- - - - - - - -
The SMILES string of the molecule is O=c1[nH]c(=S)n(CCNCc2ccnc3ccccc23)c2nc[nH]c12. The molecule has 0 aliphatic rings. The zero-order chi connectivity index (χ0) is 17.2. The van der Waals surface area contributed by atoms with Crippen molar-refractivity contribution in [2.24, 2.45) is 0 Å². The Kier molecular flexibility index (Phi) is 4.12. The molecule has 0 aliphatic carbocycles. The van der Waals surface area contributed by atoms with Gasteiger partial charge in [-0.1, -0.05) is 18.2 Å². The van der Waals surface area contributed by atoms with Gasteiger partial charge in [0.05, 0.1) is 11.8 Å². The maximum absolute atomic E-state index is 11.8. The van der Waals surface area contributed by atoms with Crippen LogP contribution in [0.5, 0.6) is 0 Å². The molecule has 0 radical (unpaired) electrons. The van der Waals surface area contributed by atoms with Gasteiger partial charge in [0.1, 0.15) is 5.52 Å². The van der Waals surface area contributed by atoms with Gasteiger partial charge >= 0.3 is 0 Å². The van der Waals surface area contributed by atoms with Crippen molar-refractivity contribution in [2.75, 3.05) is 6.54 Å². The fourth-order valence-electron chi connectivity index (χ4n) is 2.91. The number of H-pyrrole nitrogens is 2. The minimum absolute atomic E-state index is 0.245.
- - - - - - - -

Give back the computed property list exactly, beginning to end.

The SMILES string of the molecule is O=c1[nH]c(=S)n(CCNCc2ccnc3ccccc23)c2nc[nH]c12. The molecule has 0 aliphatic rings. The zero-order chi connectivity index (χ0) is 17.2. The van der Waals surface area contributed by atoms with Crippen molar-refractivity contribution in [2.24, 2.45) is 0 Å². The Kier molecular flexibility index (Phi) is 4.12. The molecule has 0 aliphatic carbocycles. The van der Waals surface area contributed by atoms with Gasteiger partial charge in [-0.1, -0.05) is 18.2 Å². The van der Waals surface area contributed by atoms with Gasteiger partial charge in [0.05, 0.1) is 11.8 Å². The maximum absolute atomic E-state index is 11.8. The van der Waals surface area contributed by atoms with Crippen LogP contribution in [0.5, 0.6) is 0 Å². The molecule has 0 radical (unpaired) electrons. The van der Waals surface area contributed by atoms with Gasteiger partial charge in [0.1, 0.15) is 5.52 Å². The van der Waals surface area contributed by atoms with Gasteiger partial charge >= 0.3 is 0 Å². The van der Waals surface area contributed by atoms with Crippen molar-refractivity contribution in [2.75, 3.05) is 6.54 Å². The fourth-order valence-electron chi connectivity index (χ4n) is 2.91. The number of H-pyrrole nitrogens is 2. The minimum absolute atomic E-state index is 0.245.